Lose weight – if you are diagnosed with sleep apnea, it is crucial to lose weight from the diagnosis. Because there is a close relationship between overweight and severity of sleep apnea symptoms, nearly one in two obese has a sleep disorder.
Change position to sleep – most of the times, soft tissues are located on the front of the larynx, in some individuals, sleep on the side can help reduce the frequency of sleep apnea and improved their sleep. Therefore, if you have the disease, try this simple technique.
Avoid substances that aggravate snoring – some substances have a negative effect on your respiratory tract; they tend to aggravate snoring and sleep apnea symptoms. Therefore, if you are diagnosed with sleep apnea, you should:
- Stop smoking
- Stop drinking alcohol
- Stop taking sedatives or tranquilizers
Continuous positive airway pressure (CPAP) – CPAP is the use of an assisted breathing device to treat certain respiratory and sleep disorders, particularly obstructive sleep apnea. This therapy is performed primarily in patients with repeated and prolonged breathing cessation (10 seconds to 2 minutes) during sleep. During the night, you will be recommended to wear a mask over your nose and mouth. The device is connected to a compressor that blows air at a prescribed pressure; this creates a cushion of air at the back of the throat and prevents it from closing.
This treatment can be 100% effective in certain patients; some people, however, feel the machine uncomfortable. If you cannot stand the CPAP, your doctor will prescribe you an adjustable airway pressure device.
Adjustable airway pressure devices are sometimes employed as an alternative to nasal continuous positive airway pressure (CPAP) therapy in minor sleep apnea. It allows movements of the lower jaw in three dimensions, therefore, reduce snoring, pauses and/or breathing cessation at night.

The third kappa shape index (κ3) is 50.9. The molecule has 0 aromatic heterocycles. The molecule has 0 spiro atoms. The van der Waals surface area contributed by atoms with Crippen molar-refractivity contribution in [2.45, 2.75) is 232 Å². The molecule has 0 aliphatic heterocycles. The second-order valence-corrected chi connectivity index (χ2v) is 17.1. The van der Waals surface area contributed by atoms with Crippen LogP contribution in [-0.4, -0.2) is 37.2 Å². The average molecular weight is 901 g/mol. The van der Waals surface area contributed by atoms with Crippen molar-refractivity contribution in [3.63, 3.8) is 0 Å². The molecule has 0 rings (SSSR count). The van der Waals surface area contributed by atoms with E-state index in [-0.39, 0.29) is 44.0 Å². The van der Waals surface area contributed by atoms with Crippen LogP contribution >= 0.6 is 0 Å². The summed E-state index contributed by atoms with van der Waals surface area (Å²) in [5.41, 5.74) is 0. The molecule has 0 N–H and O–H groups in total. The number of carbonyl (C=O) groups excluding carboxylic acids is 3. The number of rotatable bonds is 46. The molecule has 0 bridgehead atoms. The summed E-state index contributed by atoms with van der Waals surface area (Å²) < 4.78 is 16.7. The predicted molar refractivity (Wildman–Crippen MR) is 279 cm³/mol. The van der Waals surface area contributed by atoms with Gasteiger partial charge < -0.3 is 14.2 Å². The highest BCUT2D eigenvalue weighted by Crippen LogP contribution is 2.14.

Wearing oral appliance – wearing oral appliance is, sometimes, alternating with continuous positive pressure. It allows you to reposition the lower jaw and tongue so that air flows more easily; therefor, reduces snoring and obstructive sleep apnea.
Surgery is used in some severe cases of apnea to restore a normal circulation in the upper airways. The most used surgical methods include: uvulopalatopharyngoplasty (UPPP), bimaxillary advancement (Bi-Max), and tracheostomy.
Uvulopalatopharyngoplasty – this surgical procedure consist of removing tissue in at least one of the following organs:
- Soft palate
This procedure is performed under general anesthetic, and it is not always successful.
Bimaxillary Advancement (Bi-Max) – also called maxillomandibular advancement, Bi-Max is a surgical procedure consisting of moving the top jaw (maxilla) and the bottom (mandible) forward to relieve sleep related breathing disorder. Depending on the anomaly causing the disorder, your surgeon may perform genioglossus advancement (pulling forward the base of the tongue) along with the bimaxillary advancement for better result.
Tracheostomy – the tracheostomy is rarely practiced in the treatment of sleep apnea; it is reserved for severe cases of apnea or when there is a life threatening condition such as cancer of the larynx. It consists of a surgical opening in the trachea below the larynx to ensure a permanent permeability of airways.